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Figure 6: Symbol server is now publishing the symbol directory to the web with IIS

I’ve chosen port 27000 to bind the site, so I needed to both open the local firewall in Windows Server and adding an endpoint in the Virtual Machine Endpoints from the Azure Web Portal. You should now verify that you are able to connect to that site from your local machines of your organization

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Figure 7: Symbol server is now exposed in Http

Now you can simply configure Visual Studio to access that symbol server and to enable symbol server support during debugging.

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Figure 8: Your symbol server is now configured in Visual Studio

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Figure 9: General configuration for the Debugging in Visual Studio to enable source server support

Now you can simply tell to all members of your teams, interested in using this library, that it is published through standard TFS Builds. You can give to people the address of the Drop Location (it is a zip stored in Azure Blob) for stable builds and this is everything you need to do to distribute your Dll. You can put in place more complex scenario, Es distributing with Nuget or in Source Control, but the important aspect is that the dll has a specific number that identifies it, and it has symbol server support.

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Figure 10: People can download the library as a zip directly from the build.

The technique used to distribute the Dll is not important, what is important is that, once you create a project and reference that dll, you are able to drill down with F11 in the methods of the dll, and Visual Studio will connect to the Symbol Server, check the version of the file, and will download the correct version directly from TFS.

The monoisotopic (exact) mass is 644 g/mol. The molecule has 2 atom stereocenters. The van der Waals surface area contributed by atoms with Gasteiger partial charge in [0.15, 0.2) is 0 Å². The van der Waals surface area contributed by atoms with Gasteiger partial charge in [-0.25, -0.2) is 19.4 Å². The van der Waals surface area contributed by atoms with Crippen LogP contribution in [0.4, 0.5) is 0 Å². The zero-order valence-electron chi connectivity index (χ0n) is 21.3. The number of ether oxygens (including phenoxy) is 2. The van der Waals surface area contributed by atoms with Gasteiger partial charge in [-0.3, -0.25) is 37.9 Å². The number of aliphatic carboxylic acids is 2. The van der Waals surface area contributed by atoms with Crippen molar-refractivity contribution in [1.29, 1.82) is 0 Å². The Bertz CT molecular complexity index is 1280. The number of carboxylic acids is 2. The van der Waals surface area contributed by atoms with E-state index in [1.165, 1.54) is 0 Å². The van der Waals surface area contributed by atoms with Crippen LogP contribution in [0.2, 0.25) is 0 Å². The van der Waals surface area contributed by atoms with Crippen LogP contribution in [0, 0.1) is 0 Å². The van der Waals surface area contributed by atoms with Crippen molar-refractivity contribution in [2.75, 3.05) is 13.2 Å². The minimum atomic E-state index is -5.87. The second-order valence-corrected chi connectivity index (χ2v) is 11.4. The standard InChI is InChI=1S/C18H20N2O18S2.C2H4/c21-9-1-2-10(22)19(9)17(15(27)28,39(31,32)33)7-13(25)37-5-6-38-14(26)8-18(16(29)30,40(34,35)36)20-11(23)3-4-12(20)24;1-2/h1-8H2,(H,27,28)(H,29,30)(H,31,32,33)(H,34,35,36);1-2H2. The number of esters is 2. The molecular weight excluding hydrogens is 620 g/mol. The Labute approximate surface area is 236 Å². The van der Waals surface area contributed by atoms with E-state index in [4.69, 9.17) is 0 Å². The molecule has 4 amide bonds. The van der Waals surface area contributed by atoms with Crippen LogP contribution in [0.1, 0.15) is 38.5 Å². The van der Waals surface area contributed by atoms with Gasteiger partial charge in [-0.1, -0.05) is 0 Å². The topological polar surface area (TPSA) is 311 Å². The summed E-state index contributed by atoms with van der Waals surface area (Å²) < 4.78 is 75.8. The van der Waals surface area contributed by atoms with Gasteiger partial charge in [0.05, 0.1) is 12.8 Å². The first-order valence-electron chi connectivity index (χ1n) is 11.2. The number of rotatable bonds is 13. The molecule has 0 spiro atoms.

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Figure 11: When you press F11 Visual Studio correctly download the correct version from TFS

If you look at the complete file location of Figure 11, you can notice the number 1046 preceding file name. If you wonder what it means, it is the changeset id of the version of the file that was included in the dll you are using.

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Figure 12: MyLogLibrary.cs latest modification was done in Changeset 1046

This means that Visual Studio not only downloads automatically the file from TFS to enable debugging the library, but it always grab the exact version used to compile the dll.

Thanks to TFS Versioning tool you are also able to tell the exact version of the dll you are using, and you can find the build used to create that dll.

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Figure 13: File Version Number helps you identify date and build number used to produce the dll

Symbol server is not useful only to distribute library; you should always use, especially to create binaries that will get distributed and installed, because thanks of the source server support you will be able to debug them or to effectively use Intellitrace in production.

Remember also not to delete builds associated to published dll, or to choose not to delete information from Symbol Server.

If you are not using Symbol Server to distribute your software you are losing a big piece of TFS.

Gian Maria.